Web image size prediction for efficient focused image crawling

Katerina Andreadou
This is a guest blog post by Katerina Andreadou.
Katerina is a research assistant at CERTH, where she specializes in multimedia analysis and web crawling.


In the context of using Web image content for analysis and retrieval, it is typically necessary to perform large-scale image crawling. In our web image crawler setup, we noticed that a serious bottleneck pertains to the fetching of image content, since for each web page a large number of HTTP requests need to be issued to download all included image elements. In practice, however, only the relatively big images (e.g., larger than 400 pixels in width and height) are potentially of interest, since most of the smaller ones are irrelevant to the main subject or correspond to decorative elements (e.g., icons, buttons). Given that there is often no dimension information in the HTML img tag of images, to filter out small images, an image crawler would still need to issue a GET request and download the respective files before deciding whether to index them.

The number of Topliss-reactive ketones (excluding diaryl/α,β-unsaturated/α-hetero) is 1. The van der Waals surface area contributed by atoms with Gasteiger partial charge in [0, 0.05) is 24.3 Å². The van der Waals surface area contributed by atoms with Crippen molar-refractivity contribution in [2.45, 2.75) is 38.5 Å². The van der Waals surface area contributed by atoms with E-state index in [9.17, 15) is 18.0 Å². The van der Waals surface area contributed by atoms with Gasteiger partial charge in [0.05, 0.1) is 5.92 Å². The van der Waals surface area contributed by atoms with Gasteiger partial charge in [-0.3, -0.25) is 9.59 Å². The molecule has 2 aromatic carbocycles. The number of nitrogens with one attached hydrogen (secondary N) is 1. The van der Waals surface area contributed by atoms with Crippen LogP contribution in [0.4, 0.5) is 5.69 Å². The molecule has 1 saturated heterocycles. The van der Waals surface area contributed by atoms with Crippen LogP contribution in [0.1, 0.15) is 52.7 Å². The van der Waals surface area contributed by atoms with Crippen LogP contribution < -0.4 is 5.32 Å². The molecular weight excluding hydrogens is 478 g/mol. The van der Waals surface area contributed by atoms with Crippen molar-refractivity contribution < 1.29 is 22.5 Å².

To address this limitation, we decided to explore the challenge of predicting the size of images on the Web based only on their URL and information extracted from the surrounding HTML code. In order to do so, we needed a large amount of images accompanied by their HTML metadata with the purpose of training and testing our image size prediction system. To this end we decided to use a sample of the data from the July 2014 Common Crawl set, which is over 266TB in size and contains approximately 3.6 billion web pages. Since for technical and financial reasons, it was impractical and unnecessary to download the whole dataset, we created a MapReduce job to download and parse the necessary information using Amazon Elastic MapReduce (EMR). The setup is based on a blog post by Steve Salevan. The data of interest include all images and videos from all web pages and metadata extracted from the surrounding HTML elements.

To complete the task, we used 50 Amazon EMR medium instances, resulting in 951GB of data in gzip format. The following statistics were extracted from the corpus:

  • 3.6 billion unique images
  • 78.5 million unique domains